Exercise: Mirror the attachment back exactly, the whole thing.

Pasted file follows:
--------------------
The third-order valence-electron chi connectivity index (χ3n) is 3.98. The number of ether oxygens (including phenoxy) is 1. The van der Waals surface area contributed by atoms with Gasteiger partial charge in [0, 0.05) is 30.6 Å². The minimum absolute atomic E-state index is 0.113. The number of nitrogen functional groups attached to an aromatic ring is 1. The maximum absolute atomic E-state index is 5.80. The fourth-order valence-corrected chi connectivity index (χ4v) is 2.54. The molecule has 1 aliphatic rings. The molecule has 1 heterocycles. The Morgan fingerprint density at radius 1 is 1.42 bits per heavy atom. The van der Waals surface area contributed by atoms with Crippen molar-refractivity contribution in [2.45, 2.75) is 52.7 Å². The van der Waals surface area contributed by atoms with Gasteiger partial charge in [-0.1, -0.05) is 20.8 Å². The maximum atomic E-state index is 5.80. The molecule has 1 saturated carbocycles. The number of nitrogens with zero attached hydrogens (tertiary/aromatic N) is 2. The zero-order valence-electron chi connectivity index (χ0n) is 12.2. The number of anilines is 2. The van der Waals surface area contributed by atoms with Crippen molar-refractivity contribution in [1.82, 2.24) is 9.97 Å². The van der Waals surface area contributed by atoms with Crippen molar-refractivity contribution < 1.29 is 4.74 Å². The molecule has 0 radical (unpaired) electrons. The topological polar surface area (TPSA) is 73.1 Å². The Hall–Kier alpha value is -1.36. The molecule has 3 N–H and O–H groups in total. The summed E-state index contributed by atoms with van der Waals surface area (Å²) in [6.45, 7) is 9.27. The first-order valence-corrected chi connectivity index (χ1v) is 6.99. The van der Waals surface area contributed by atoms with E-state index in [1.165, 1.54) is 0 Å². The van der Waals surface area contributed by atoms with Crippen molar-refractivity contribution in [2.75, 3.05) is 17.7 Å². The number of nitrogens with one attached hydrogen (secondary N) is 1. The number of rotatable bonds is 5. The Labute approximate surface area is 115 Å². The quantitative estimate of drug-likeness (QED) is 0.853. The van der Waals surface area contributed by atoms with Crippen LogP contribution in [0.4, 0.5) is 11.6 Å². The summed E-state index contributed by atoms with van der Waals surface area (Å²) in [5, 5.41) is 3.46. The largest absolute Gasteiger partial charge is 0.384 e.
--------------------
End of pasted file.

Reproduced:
The third-order valence-electron chi connectivity index (χ3n) is 3.98. The number of ether oxygens (including phenoxy) is 1. The van der Waals surface area contributed by atoms with Gasteiger partial charge in [0, 0.05) is 30.6 Å². The minimum absolute atomic E-state index is 0.113. The number of nitrogen functional groups attached to an aromatic ring is 1. The maximum absolute atomic E-state index is 5.80. The fourth-order valence-corrected chi connectivity index (χ4v) is 2.54. The molecule has 1 aliphatic rings. The molecule has 1 heterocycles. The Morgan fingerprint density at radius 1 is 1.42 bits per heavy atom. The van der Waals surface area contributed by atoms with Crippen molar-refractivity contribution in [2.45, 2.75) is 52.7 Å². The van der Waals surface area contributed by atoms with Gasteiger partial charge in [-0.1, -0.05) is 20.8 Å². The maximum atomic E-state index is 5.80. The molecule has 1 saturated carbocycles. The number of nitrogens with zero attached hydrogens (tertiary/aromatic N) is 2. The zero-order valence-electron chi connectivity index (χ0n) is 12.2. The number of anilines is 2. The van der Waals surface area contributed by atoms with Crippen molar-refractivity contribution in [1.82, 2.24) is 9.97 Å². The van der Waals surface area contributed by atoms with Crippen molar-refractivity contribution < 1.29 is 4.74 Å². The molecule has 0 radical (unpaired) electrons. The topological polar surface area (TPSA) is 73.1 Å². The Hall–Kier alpha value is -1.36. The molecule has 3 N–H and O–H groups in total. The summed E-state index contributed by atoms with van der Waals surface area (Å²) in [6.45, 7) is 9.27. The first-order valence-corrected chi connectivity index (χ1v) is 6.99. The van der Waals surface area contributed by atoms with E-state index in [1.165, 1.54) is 0 Å². The van der Waals surface area contributed by atoms with Crippen molar-refractivity contribution in [2.75, 3.05) is 17.7 Å². The number of nitrogens with one attached hydrogen (secondary N) is 1. The number of rotatable bonds is 5. The Labute approximate surface area is 115 Å². The quantitative estimate of drug-likeness (QED) is 0.853. The van der Waals surface area contributed by atoms with Crippen LogP contribution in [0.4, 0.5) is 11.6 Å². The summed E-state index contributed by atoms with van der Waals surface area (Å²) in [5, 5.41) is 3.46. The largest absolute Gasteiger partial charge is 0.384 e.